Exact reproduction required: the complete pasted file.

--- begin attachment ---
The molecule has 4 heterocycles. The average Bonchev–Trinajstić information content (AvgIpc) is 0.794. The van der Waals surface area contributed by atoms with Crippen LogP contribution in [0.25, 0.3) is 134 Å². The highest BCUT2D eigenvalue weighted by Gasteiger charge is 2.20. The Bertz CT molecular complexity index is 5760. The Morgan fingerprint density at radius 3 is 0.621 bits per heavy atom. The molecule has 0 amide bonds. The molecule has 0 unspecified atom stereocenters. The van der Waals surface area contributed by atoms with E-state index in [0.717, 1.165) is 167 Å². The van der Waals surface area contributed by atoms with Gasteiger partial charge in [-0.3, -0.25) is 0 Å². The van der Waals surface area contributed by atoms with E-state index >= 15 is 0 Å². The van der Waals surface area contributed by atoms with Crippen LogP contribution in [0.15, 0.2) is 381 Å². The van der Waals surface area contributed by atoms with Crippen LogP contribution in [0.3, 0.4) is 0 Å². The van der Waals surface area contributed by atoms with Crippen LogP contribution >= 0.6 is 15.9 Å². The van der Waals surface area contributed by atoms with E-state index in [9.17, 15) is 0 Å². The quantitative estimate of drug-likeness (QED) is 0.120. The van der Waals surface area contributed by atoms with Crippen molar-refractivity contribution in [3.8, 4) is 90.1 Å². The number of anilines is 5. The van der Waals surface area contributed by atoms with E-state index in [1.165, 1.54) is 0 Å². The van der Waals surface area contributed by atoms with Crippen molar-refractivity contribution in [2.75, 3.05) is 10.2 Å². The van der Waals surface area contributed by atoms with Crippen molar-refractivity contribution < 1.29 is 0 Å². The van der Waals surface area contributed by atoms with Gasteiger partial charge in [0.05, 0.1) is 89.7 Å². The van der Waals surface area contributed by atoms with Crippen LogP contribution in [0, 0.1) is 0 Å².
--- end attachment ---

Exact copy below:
The molecule has 4 heterocycles. The average Bonchev–Trinajstić information content (AvgIpc) is 0.794. The van der Waals surface area contributed by atoms with Crippen LogP contribution in [0.25, 0.3) is 134 Å². The highest BCUT2D eigenvalue weighted by Gasteiger charge is 2.20. The Bertz CT molecular complexity index is 5760. The Morgan fingerprint density at radius 3 is 0.621 bits per heavy atom. The molecule has 0 amide bonds. The molecule has 0 unspecified atom stereocenters. The van der Waals surface area contributed by atoms with E-state index in [0.717, 1.165) is 167 Å². The van der Waals surface area contributed by atoms with Gasteiger partial charge in [-0.3, -0.25) is 0 Å². The van der Waals surface area contributed by atoms with E-state index >= 15 is 0 Å². The van der Waals surface area contributed by atoms with Crippen LogP contribution in [0.15, 0.2) is 381 Å². The van der Waals surface area contributed by atoms with Crippen LogP contribution in [0.3, 0.4) is 0 Å². The van der Waals surface area contributed by atoms with Crippen LogP contribution >= 0.6 is 15.9 Å². The van der Waals surface area contributed by atoms with E-state index in [9.17, 15) is 0 Å². The quantitative estimate of drug-likeness (QED) is 0.120. The van der Waals surface area contributed by atoms with Crippen molar-refractivity contribution in [3.8, 4) is 90.1 Å². The number of anilines is 5. The van der Waals surface area contributed by atoms with E-state index in [1.165, 1.54) is 0 Å². The van der Waals surface area contributed by atoms with Crippen molar-refractivity contribution in [2.75, 3.05) is 10.2 Å². The van der Waals surface area contributed by atoms with Crippen molar-refractivity contribution < 1.29 is 0 Å². The van der Waals surface area contributed by atoms with Gasteiger partial charge in [0.05, 0.1) is 89.7 Å². The van der Waals surface area contributed by atoms with Crippen LogP contribution in [0, 0.1) is 0 Å².